When pianist Bernadette Harvey came to the stage for the second of two favourite works on the program she told the Musica Viva audience she was privileged to perform with one of the best in the world – Australia’s own Goldner String Quartet.

Goldner String Quartet

Goldner String Quartet with Bernadette Harvey. Photo © Annelise Maurer

Of course, most of the seasoned audience have shared her view of the Sydney-based group for years – some devotees perhaps even going back to their inception in 1995. Unusual, possibly unique, in the fact that the quartet comprises two married couples, the Goldners celebrated their silver wedding anniversary quietly last year when the pandemic kept concert halls shut. It was to have been a double celebration with Aussie pianist Piers Lane as 2020 was also the 75th anniversary of the founding of Musica Viva by Roumanian-born violist Richard Goldner, for whom the ensemble was named.

So when Dene Olding, Dimity Hall, Irina Morozova and Julian Smiles walked on to finally do their party piece – Dvorak’s sunny, optimistic and life-affirming ‘American’ Quartet – to open this concert there was an even warmer than usual wave of what can only be described as love to greet them.

Wearing masks, QR-coded in and with double vax proof provided, the house was not quite at capacity but wasn’t that far off, and the relief that live music was back in these on-again off-again times was palpable. Ears that had been so attuned to headphones or earbuds over the past few months were quickly re-educated when the earthily gruff tones of Morozova’s viola etched out the catchy opening theme of this work, whose four movements, Smiles told us, each build miraculously from the same cluster of four notes.

While Dvořák was writing it in Spillville, Iowa, in 1893 he was homesick for Bohemia, while absorbing American folk music and birdsong, all of which play into the final result, and he was also thinking of Haydn, father of the chamber music form.

Papa Haydn famously said that a string quartet was a conversation between friends – in this case two married couples – and the Goldners, more than most, embody that spirit, each breathing as one with impeccable intonation, control of dynamic shifts and their glorious sound. The passage in the lovely lilting second movement when the twin violins of Olding and Hall build over the gently rocking lower strings to a shimmering pinnacle was almost heart-stopping.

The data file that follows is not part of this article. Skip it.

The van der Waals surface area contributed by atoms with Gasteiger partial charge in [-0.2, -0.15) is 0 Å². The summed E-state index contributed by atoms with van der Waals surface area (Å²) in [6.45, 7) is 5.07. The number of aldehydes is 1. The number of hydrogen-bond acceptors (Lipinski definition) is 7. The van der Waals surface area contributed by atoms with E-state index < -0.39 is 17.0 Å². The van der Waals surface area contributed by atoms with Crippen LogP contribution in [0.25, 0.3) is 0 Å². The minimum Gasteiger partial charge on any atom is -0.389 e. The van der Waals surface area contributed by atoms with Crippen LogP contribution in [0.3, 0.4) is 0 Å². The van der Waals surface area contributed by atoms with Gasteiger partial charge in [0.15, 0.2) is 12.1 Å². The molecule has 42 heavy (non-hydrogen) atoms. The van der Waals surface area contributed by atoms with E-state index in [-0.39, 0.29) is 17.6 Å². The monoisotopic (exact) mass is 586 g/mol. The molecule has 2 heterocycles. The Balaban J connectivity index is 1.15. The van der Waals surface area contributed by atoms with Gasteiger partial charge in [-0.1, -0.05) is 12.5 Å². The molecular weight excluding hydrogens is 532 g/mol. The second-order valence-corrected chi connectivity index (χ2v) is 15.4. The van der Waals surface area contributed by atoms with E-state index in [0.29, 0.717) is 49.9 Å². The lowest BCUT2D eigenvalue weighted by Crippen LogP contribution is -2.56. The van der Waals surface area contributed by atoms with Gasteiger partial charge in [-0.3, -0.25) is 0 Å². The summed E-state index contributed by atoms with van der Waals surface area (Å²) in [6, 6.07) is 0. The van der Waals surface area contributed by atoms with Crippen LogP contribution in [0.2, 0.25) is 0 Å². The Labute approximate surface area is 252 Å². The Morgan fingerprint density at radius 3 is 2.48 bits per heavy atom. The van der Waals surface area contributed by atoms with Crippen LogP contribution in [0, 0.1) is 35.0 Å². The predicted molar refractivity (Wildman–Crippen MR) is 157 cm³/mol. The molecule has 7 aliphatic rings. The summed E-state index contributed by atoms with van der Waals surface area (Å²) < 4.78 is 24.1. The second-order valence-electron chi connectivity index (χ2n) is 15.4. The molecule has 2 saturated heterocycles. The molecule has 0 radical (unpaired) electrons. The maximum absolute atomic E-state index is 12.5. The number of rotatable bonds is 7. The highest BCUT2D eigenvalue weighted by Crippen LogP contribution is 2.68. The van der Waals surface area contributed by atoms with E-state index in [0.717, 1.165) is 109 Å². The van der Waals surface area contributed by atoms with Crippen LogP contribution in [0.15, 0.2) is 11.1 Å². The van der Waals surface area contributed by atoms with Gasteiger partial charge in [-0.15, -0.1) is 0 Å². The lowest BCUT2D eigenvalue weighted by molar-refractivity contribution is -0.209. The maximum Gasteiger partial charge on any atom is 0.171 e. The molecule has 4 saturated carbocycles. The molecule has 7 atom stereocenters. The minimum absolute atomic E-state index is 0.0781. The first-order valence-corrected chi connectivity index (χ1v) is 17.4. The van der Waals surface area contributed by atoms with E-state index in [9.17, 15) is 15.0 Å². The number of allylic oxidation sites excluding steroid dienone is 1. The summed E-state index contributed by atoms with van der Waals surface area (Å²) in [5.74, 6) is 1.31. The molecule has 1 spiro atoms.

As Smiles explained in his opening remarks, they all grew up with this work and the one that followed, Schumann’s Piano Quintet in E-flat Major, Op. 44, and barely a season has gone by when they haven’t played one, if not both of them.

For her part Harvey is another “old friend”, and there was an easy meshing of five personalities in this lovely performance. Harvey pointed out that she first played the quintet when she was 27, the same age Clara Schumann was when Robert wrote it for her.

She also picked the famous descending fifth figure, which came to be known as “Clara’s tune” and which is repeated no less than 40 times in the opening movement.

This concert was an unmissable hour to honour our finest chamber group who, Smiles pointed out, hadn’t all been in the same room for several months, yet alone on a live stage – “not the best way to keep a quartet on the boil”.

Landmarks of their illustrious career, for this reviewer, include their unforgettable three-day Beethoven cycle for Musica Viva in the Verbrugghen Hall in 2004 and landmark recordings of Peter Sculthorpe’s complete quartets on the Tall Poppies label.

Truly the Goldners are “16 strings playing as one”, as Hall once described the aim of any quartet worth its salt.

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